After completing a much-anticipated multimedia presentation at the retail delivery systems conference in Atlanta last month, Microsoft Corp. chairman Bill Gates heard the plaintive cry of the community banker.
"Do you see a place for community banks?" asked Joe Edwards, president of United Bank Corp., Barnesville, Ga.
While others who stepped up to the audience microphone asked Mr. Gates about whether he would bundle the Money software with Windows, or how regulations might slow his global ambitions, Mr. Edwards worried about basic survival.
Typical of many community bankers, Mr. Edwards wondered if technology holds the key to his bank's future or the nails for its coffin.
Mr. Gates said, "Our goal is also to reach out to smaller banks (and make) our offering more turnkey for them."
Weeks later, reflecting on that encounter, Mr. Edwards was still wondering. "I would hope community bankers would at least have a chance," he said.
Some observers say community banks' smallness can work to their advantage. Not burdened by the costly infrastructures of larger banks, they can be more nimble in making the necessary systems choices - which are much cheaper than they used to be - and moving onto the information superhighway.
But money-center and superregional banks have done most of the early maneuvering. The companies that have entered into home banking alliances with Microsoft and its competitor, Intuit Inc., are all majors.
Cardinal Bancshares, the $650 million-asset, Lexington, Ky., company that operates a bank on the Internet, is an exception to the rule: Community banks have been on the outside looking in on partnerships and projects that give customers more electronic access.
Many smaller banks are no longer content to sit on the sidelines. But experts say they have their work cut out for them.
Aside from the customer acceptance and system integration issues faced by banks of all sizes, small banks still face relatively high entry costs. Meanwhile, potential technology partners have spent most of their time wooing larger institutions.
In the end, many community bankers may find it difficult to reconcile the new, high-tech delivery options with their traditional, up-close-and- personal image. Yet a growing number fear they will lose customers to rivals that use electronics to obviate the need for branches.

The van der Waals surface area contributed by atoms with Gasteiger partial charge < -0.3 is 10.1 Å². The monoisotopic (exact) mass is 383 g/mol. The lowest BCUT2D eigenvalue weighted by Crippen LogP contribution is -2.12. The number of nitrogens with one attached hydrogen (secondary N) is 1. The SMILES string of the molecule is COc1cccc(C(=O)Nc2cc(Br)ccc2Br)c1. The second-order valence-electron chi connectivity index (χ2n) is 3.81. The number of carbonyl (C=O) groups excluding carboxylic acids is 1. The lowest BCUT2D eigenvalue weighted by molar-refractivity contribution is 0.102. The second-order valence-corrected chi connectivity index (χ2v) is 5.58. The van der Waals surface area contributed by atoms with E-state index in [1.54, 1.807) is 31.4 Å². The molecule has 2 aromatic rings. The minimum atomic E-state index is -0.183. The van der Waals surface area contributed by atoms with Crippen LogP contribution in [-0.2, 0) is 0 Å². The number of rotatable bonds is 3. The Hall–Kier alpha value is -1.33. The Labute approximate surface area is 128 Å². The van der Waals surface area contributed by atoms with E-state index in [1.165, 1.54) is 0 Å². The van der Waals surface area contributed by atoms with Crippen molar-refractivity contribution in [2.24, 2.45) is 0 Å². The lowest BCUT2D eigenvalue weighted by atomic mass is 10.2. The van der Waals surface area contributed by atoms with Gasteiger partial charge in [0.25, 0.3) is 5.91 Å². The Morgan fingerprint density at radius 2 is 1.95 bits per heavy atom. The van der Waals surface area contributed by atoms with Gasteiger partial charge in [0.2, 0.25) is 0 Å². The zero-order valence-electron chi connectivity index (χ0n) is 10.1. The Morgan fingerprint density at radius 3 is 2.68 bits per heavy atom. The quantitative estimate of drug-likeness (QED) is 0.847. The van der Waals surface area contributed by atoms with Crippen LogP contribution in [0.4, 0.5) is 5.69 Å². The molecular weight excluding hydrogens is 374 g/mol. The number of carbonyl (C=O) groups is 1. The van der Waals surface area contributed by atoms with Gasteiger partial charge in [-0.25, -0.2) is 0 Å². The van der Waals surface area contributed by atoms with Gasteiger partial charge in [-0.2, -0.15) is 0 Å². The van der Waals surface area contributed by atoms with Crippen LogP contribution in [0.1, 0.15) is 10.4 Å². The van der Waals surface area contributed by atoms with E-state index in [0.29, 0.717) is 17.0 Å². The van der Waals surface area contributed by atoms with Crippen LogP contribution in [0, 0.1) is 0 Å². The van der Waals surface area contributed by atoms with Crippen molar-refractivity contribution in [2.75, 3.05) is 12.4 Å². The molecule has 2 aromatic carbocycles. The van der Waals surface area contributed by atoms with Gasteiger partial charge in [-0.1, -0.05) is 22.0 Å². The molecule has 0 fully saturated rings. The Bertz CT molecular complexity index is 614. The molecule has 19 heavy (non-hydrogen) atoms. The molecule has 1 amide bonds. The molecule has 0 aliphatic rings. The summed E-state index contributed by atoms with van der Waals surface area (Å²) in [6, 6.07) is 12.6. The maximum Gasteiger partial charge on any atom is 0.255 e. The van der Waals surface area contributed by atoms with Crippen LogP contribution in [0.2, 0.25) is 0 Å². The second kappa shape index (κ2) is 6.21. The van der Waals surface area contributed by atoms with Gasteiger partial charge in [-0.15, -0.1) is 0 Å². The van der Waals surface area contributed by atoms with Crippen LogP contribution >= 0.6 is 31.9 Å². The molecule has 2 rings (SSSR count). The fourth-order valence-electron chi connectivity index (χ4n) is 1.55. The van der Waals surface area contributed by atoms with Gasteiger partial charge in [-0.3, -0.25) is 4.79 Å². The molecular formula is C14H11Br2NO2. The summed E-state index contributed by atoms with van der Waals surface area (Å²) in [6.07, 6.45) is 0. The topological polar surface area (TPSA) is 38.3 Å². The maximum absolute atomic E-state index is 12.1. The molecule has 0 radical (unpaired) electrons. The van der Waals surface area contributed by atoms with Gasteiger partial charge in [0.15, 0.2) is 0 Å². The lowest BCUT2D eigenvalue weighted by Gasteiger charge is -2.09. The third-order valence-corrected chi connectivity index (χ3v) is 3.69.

"The threat is that as the technology becomes easier to use, it will shatter geographic barriers," said Jeffrey Lunsford, president of Brintech Inc., a New Smyrna Beach, Fla., company that helps small banks assess new technology. "No community bank anywhere is safe."
"What is driving the small banks into this is (the loss of) customers," said Matthew Chapman, chairman and chief executive of CFI ProServices, a Portland, Ore., company that sells home banking software and other technology to small banks and credit unions. "Whether that is to a large bank or Intuit doesn't matter."
Intuit, maker of the popular Quicken software and partner to 20 major financial institutions offering services through personal computers, has been approached by smaller banks, said Viveca Ware, the director of payment systems for the Independent Bankers Association of America.
But she said financial realities put Quicken beyond IBAA members' reach: as much as $300,000 in initial programming and system integration costs, plus a required minimum of $10,000 in monthly revenue.
Mr. Edwards of $240 million-asset United Bank Corp. in Georgia said he had "talked to Intuit, but they had such a high minimum, a community bank could not participate."
"Unfortunately," Ms. Ware added, "small banks don't have the luxury of on-line play money."
Community bankers are not yet as sold as their big competitors on the concept of banking in cyberspace.
Ms. Ware estimated that 20% of community banks are actively pursuing electronic delivery alternatives, while almost as many are content with business as usual.
The remaining 60% to 70% fall somewhere in the ambiguous middle, interested but unsure.
"Many small towns in the middle of America still like the idea of interchanging with other people," said Thomas Sheehan, president of $85 million-asset Grafton (Wis.) State Bank. "They like to come into the bank."
"For a small bank, there is still a social aspect to banking," said Mr. Chapman of CFI.
Robert W. Moyer, vice chairman and chief executive of $480 million-asset Wilber National Bank, Oneonta, N.Y., said most small banks cannot afford to risk shifting the focus from branches to less conventional delivery methods.
"We can't just be a niche bank like Security First," Cardinal of Kentucky's Internet bank, he said.
But the community banks might be able to win through their flexibility, smaller scale, and lack of bureaucracy.
Mr. Sheehan said conventional size and scale issues "don't apply" in the electronic realm. Some vendors have seized on that notion to make a big play for community banks' business.
Companies like Servantis, Goldleaf Technologies, and CFI ProServices are all working the small-bank market. Visa Interactive and Checkfree Corp., among others that at first worked primarily with bigger banks, are finding opportunities in serving the small.
Even Intuit Services Corp., the processor that handles the bill payments for Intuit's and Microsoft's home banking services, is exploring alliances with regional automated teller machine networks that could provide cheaper access to small banks.
According to Mr. Chapman of CFI, community bankers are adroit enough to catch the wave.
"When they decide to go, they'll go all the way," he said, adding that community banks would eschew proprietary networks and have "Internet access from day one."
Whether or not these advances actually level the competitive playing field remains to be seen. But for now, small banks just want a fighting chance.
"I just want community banks to have equal access," said Mr. Edwards. "I'm sure it will work against us if we don't understand it."